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American Silversmiths

Gideon Palmer
(1781-1854)
Elizabeth Simmons
(1785-1853)
John Simmons Palmer
(1824-1908)

 

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Spouses/Children:

Frances M. Prentice

John Simmons Palmer

  • Born: 22 Mar 1824, Newport RI
  • Marriage: Frances M. Prentice in Providence RI
  • Died: 8 Jul 1908, Providence RI

  General notes:

Jeweler

  Events in his life were:

  • Apprenticed in Sep 1840 to G. & S. Owens in Providence RI
  • He was a partner in 1843 with Christian Stave in Providence RI as PALMER & STAVE.
  • He was a partner from 1852 to 1891 with Charles Smith Capron in Providence RI as PALMER & CAPRON. After Capron's retirement, the firm name was maintained until Palmer's death.

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  • He was issued design patent number 24,432 on 14 Jun 1859

    JOHN S. PALMER, OF PROVIDENCE, RHODE ISLAND, ASSIGNOR TO HIMSELF AND CHAS S. CAPRON OF SAME PLACE
    ROLLING METAL FOR JEWELRY.
    Specification of Letters Patent No. 24,432, dated June 14, 1859.
    To all whom it may concern:
    Be it known that I, JOHN S. PALMER, of Providence, in the county of Providence and State of Rhode Island, have invented a new and useful Method of Roiling Out Jewelry; and I do hereby declare that the following is a full, clear, and exact description of the same, reference being had to the accompanying drawings, forming part of this specification, in which—
    Figure 1 represents a longitudinal central section of the die which I use in rolling out articles of jewelry. Fig. 2 is a plan or top view of ditto. Fig. 3 is a plan of the stock from which a certain article of jewelry is to be manufactured. Fig. 4 is a longitudinal vertical section of the article after having been rolled out and Fig. 5 is a plan or top view of ditto.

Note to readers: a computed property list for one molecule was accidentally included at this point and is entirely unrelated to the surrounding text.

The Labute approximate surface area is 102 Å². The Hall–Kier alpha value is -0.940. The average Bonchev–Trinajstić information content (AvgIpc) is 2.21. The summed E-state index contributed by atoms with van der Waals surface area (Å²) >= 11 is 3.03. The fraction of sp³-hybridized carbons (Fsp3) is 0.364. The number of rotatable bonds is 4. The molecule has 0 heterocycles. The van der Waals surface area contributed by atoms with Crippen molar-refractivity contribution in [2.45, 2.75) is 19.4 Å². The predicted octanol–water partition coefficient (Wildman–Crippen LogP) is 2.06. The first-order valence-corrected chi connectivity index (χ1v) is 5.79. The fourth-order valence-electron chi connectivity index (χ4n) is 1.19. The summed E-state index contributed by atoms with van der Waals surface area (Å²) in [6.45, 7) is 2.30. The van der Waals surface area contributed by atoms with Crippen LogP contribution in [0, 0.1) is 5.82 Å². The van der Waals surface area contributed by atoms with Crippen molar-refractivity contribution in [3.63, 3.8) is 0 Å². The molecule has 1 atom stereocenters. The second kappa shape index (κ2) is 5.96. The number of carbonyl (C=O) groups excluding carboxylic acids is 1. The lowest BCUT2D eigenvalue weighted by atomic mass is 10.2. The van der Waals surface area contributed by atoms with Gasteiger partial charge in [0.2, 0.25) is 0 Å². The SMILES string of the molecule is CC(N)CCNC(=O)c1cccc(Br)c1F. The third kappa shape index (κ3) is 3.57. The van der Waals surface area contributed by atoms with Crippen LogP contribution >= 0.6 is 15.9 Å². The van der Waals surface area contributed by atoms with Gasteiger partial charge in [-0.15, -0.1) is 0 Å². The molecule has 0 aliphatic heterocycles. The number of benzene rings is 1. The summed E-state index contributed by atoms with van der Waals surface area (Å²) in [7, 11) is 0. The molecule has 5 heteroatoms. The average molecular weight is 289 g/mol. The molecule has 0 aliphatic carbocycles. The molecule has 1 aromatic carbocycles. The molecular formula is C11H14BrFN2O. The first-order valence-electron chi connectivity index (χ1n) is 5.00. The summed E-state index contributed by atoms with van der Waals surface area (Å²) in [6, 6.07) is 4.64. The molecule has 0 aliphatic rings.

Similar letters of reference in the several views indicate corresponding parts of my invention.
    In rolling out articles of jewelry or in fact any other article the usual method is to pass the stock through between pressing rollers, or to place the stock on a die and pass pressing rollers over it, commencing at one end of the stock and rolling through to the other end or as far as the nature of the work requires. By doing this the stock is stretched from one end toward the other, and when it becomes necessary to raise certain portions of the work, such as the scale of a finger ring, the rolling in this manner was found to be insufficient, as by a continuous rolling from end to end the stock is carried forward and there is not sufficient remaining to fill the end of the scale. In order to produce such articles as the scale of a finger ring for instance, it has been necessary, to attach to the original plate an additional thickness of metal by soldering or by some other means, causing much more labor than would be required if the whole could be made out of one piece.